Today, the U.S. Census Department released its monthly New Residential Home Sales Report for December showing both notable revisions to prior months results as well as a sizable 7.6% month-to-month decline in sales of newly constructed single family dwellings bringing the seasonally adjusted annual sales pace down to 342,000 units or 8.6% below the level seen in December 2008 and remaining 75.38% below the peak level seen in 2005
So much for the “end of the housing decline”…
We are now only 3% above the record low hit in early 2009 and likely on course with a breach of that level in the next few months.
It’s important to recognize the significance of revisions when interpreting both the new home sales and new residential construction data.
Although many in the traditional media and elsewhere have been treating the government sponsored bounce seen since March 2009 as if it were a solid indication that the bottom was in, those who have followed this dataset for years know that one needs to rely on a mix of multiple metrics along with healthy dashes of skepticism and hunch in order to glean out the true trend.
Needless to say, these must continue to be awfully disappointing numbers for many.
…The Feds, Wall Street, speculators, all the unsuspecting nitwits that locked in “housing bottom” new home purchases using government handouts and bribes.
Well, the system may be a shell of its former self, twisted and tortured by the feds, interested industry groups and speculators, but it’s not about to be gamed by such tomfoolery.
The bounce in new home sales seen throughout 2009 was an authentic increase in overall activity but not in “organic” activity… How would new home sales have trended without the government propping?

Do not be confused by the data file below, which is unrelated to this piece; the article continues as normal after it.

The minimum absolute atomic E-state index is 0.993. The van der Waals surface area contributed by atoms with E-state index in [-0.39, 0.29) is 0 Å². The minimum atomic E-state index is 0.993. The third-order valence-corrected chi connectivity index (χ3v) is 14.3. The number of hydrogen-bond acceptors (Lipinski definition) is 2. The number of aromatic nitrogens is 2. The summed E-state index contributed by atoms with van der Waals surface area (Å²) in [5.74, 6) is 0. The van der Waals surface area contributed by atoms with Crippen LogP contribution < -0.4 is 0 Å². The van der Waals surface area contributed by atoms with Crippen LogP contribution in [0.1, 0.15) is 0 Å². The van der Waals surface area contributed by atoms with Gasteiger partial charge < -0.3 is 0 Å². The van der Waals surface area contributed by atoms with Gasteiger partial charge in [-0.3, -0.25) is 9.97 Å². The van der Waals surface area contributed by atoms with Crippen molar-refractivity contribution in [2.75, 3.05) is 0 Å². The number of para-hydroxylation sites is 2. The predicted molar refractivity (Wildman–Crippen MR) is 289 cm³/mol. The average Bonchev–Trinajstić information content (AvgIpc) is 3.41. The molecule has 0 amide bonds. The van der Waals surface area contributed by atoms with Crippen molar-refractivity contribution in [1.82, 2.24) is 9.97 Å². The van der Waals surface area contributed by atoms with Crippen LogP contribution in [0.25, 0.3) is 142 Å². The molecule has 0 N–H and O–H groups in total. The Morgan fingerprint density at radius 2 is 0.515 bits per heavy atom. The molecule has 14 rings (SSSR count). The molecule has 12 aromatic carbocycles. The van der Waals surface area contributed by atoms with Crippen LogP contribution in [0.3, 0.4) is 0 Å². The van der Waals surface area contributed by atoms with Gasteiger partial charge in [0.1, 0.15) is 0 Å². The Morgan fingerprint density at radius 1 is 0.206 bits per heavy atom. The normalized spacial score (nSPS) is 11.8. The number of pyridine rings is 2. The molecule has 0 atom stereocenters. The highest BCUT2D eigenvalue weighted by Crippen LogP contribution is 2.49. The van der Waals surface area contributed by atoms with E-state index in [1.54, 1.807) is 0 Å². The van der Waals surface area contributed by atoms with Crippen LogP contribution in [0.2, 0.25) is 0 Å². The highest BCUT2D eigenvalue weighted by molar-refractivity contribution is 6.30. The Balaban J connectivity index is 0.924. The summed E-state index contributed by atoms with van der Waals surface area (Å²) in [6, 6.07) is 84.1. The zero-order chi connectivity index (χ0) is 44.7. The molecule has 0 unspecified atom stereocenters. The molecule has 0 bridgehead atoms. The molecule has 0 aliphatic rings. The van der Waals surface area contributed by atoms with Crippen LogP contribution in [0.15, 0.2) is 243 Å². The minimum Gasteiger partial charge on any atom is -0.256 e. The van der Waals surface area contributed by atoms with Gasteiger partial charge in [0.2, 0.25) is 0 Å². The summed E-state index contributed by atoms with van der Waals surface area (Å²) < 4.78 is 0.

So, the “real” bottom is not in and, as I have noted in prior posts, given that the level of completions remains significantly elevated and since there is still currently 8.1 months of supply, it is very likely that we will be headed back for a new low come early 2010.
The following charts show the extent of sales declines seen since 2005 as well as illustrating how the further declines in 2009 are coming on top of the 2006, 2007 and 2008 results (click for larger versions)
It’s important to note that although earlier this year the new home sales data prompted the traditional media to make many “bottom calls”, the evidence for their conclusions were scant.
First, most “bottom callers” focused too closely on just the new home sales series and its historic bottoms rather than other important indicators that disclose a more complete state of the new home market.
As I have argued recently, the level of inventory and supply and level of completed new homes are still too high for a real sustained bottom for the new home market.
The following chart (click for larger) plots the new home sales (SAAR) series along with the current inventory level (NA) and the level of homes completed (NA) since 1973.
As you can see, although the new home sales series has breached the lowest level in over 30 years, the level of inventory (homes for sale at end of period) still remains slightly higher than past historic bottoms and the level of homes completed remains MUCH higher.
Look at the following summary of today’s report:
- The median sales price for a new home declined 6.09% as compared to December 2008.
- New home sales were down 8.6% as compared to December 2008.
- The inventory of new homes for sale declined 34.0% as compared to December 2008.
- The number of months’ supply of the new homes has decreased 27.7% as compared to December 2008 and now stands at 8.1months.
- The Median months for sale increased to another historic record of 13.9 months.
- In the Northeast, new home sales increased 33.3% as compared to December 2008.
- In the Midwest, new home sales declined 27.1 as compared to December 2008.
- In the South, new home sales declined 7.8% as compared to December 2008.
- In the West, new home sales declined 12.0% as compared to December 2008.